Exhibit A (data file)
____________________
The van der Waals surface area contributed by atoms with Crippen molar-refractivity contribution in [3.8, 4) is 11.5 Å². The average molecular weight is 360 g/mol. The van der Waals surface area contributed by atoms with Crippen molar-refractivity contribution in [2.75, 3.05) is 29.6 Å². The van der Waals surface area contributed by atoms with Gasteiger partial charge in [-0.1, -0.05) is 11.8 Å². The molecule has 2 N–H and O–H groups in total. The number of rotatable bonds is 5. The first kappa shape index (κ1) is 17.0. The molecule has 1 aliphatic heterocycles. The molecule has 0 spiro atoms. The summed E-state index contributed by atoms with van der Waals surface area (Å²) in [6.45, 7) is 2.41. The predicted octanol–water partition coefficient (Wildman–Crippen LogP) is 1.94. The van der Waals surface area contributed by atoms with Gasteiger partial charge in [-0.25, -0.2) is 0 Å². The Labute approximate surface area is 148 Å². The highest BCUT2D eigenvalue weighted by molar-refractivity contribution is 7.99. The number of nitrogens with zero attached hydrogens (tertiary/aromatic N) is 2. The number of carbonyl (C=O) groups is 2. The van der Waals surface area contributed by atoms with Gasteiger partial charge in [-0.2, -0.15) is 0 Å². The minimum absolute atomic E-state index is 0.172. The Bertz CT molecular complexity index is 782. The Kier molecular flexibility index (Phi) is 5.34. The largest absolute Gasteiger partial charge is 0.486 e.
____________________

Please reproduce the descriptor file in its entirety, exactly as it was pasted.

The van der Waals surface area contributed by atoms with Crippen molar-refractivity contribution in [3.8, 4) is 11.5 Å². The average molecular weight is 360 g/mol. The van der Waals surface area contributed by atoms with Crippen molar-refractivity contribution in [2.75, 3.05) is 29.6 Å². The van der Waals surface area contributed by atoms with Gasteiger partial charge in [-0.1, -0.05) is 11.8 Å². The molecule has 2 N–H and O–H groups in total. The number of rotatable bonds is 5. The first kappa shape index (κ1) is 17.0. The molecule has 1 aliphatic heterocycles. The molecule has 0 spiro atoms. The summed E-state index contributed by atoms with van der Waals surface area (Å²) in [6.45, 7) is 2.41. The predicted octanol–water partition coefficient (Wildman–Crippen LogP) is 1.94. The van der Waals surface area contributed by atoms with Gasteiger partial charge in [-0.25, -0.2) is 0 Å². The Labute approximate surface area is 148 Å². The highest BCUT2D eigenvalue weighted by molar-refractivity contribution is 7.99. The number of nitrogens with zero attached hydrogens (tertiary/aromatic N) is 2. The number of carbonyl (C=O) groups is 2. The van der Waals surface area contributed by atoms with Gasteiger partial charge in [-0.2, -0.15) is 0 Å². The minimum absolute atomic E-state index is 0.172. The Bertz CT molecular complexity index is 782. The Kier molecular flexibility index (Phi) is 5.34. The largest absolute Gasteiger partial charge is 0.486 e.